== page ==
Four wind farm projects in the southern Mexican state of Oaxaca, operated or financed by European investors, could violate Organisation for Economic Cooperation and Development (OECD) rules, say activists.
The areas under the low bridges over a section of the canalised channel of the Tijuana River that runs along the border between Mexico and the United States have become enormous open-air toilets.
The shooting of an unarmed black teenager by a white police officer in the southern United States earlier this month has led to widespread public outrage around issues of race, class and police brutality.
Homes for orphans or children in vulnerable situations in Mexico lack the necessary state regulation and supervision, which leads to scandalous human rights violations.
People in this town in the central Mexican state of Puebla found out the hard way that protesting can be deadly.
The migration crisis involving thousands of Central American children detained in the United States represents the loss of a generation of young people fleeing poverty, violence and insecurity in Honduras, Guatemala and El Salvador, the countries of the Northern Triangle of Central America where violence is rife.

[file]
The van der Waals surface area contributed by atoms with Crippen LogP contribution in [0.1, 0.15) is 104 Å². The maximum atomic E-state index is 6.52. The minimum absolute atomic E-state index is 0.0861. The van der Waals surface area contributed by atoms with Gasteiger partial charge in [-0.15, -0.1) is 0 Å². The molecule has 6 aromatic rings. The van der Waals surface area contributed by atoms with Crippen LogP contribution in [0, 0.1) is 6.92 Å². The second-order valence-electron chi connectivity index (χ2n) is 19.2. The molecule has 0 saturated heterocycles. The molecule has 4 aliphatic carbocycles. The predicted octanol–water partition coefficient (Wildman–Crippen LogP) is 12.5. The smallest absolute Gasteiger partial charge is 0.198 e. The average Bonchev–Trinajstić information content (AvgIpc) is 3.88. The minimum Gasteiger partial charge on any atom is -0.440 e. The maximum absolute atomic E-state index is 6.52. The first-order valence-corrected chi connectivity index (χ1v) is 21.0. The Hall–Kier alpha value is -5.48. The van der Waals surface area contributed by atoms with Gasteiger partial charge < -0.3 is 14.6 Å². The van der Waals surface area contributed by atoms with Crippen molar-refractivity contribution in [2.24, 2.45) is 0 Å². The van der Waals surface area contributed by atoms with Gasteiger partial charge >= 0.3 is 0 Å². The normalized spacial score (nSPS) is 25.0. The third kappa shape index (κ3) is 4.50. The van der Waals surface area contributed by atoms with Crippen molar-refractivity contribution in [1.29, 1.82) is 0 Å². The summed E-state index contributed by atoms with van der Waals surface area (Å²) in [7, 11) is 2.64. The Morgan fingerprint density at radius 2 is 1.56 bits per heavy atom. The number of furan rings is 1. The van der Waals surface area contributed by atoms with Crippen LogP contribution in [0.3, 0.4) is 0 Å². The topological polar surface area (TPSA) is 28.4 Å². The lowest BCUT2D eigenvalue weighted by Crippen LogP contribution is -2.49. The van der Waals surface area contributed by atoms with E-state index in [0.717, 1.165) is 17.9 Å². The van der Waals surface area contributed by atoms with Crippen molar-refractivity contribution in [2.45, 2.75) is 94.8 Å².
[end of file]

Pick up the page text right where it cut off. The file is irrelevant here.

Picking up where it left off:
Bean grower Manuel Alvarado is part of the majority of producers in Mexico who consider it unnecessary to introduce genetically modified varieties of beans, as the government is promoting.
The U.S. Foreign Account Tax Compliance Act is unlikely to contribute much to combating persistent tax evasion in Latin America, which will require more national and multilateral instruments, experts say.
The new legal framework for Mexico’s oil industry has not placed controls on the use of harmful chemicals in the extraction of unconventional fossil fuels, and environmentalists and experts fear their consumption will increase in an industry that is opening up to private capital.
“I just want all this to be over,” Yakiri Rubí Rubio, a young Mexican woman facing trial for killing the man who raped her in December 2013, laments to IPS.
The Las Cruces hydroelectric project in the northwestern state of Nayarit is one of the threats to biodiversity in Mexico, according to activists.
It is now two years since Mexico passed the General Law on Climate Change, a landmark piece of national environmental legislation.
A lack of controls, regulation and transparency marks the monitoring and surveillance of electronic communication in Mexico, one year after the revelations of cyberespionage shook the world.
The rural communities of San Miguel and Santo Tomás Ajusco, to the south of Mexico City, are preserving 3,000 of their 7,619 hectares of forest in exchange for payment for environmental services. But the inequality in the communities is far from ecological.
When Mexico’s climate change law went into effect in October 2012, it drew international praise. But what has happened since then?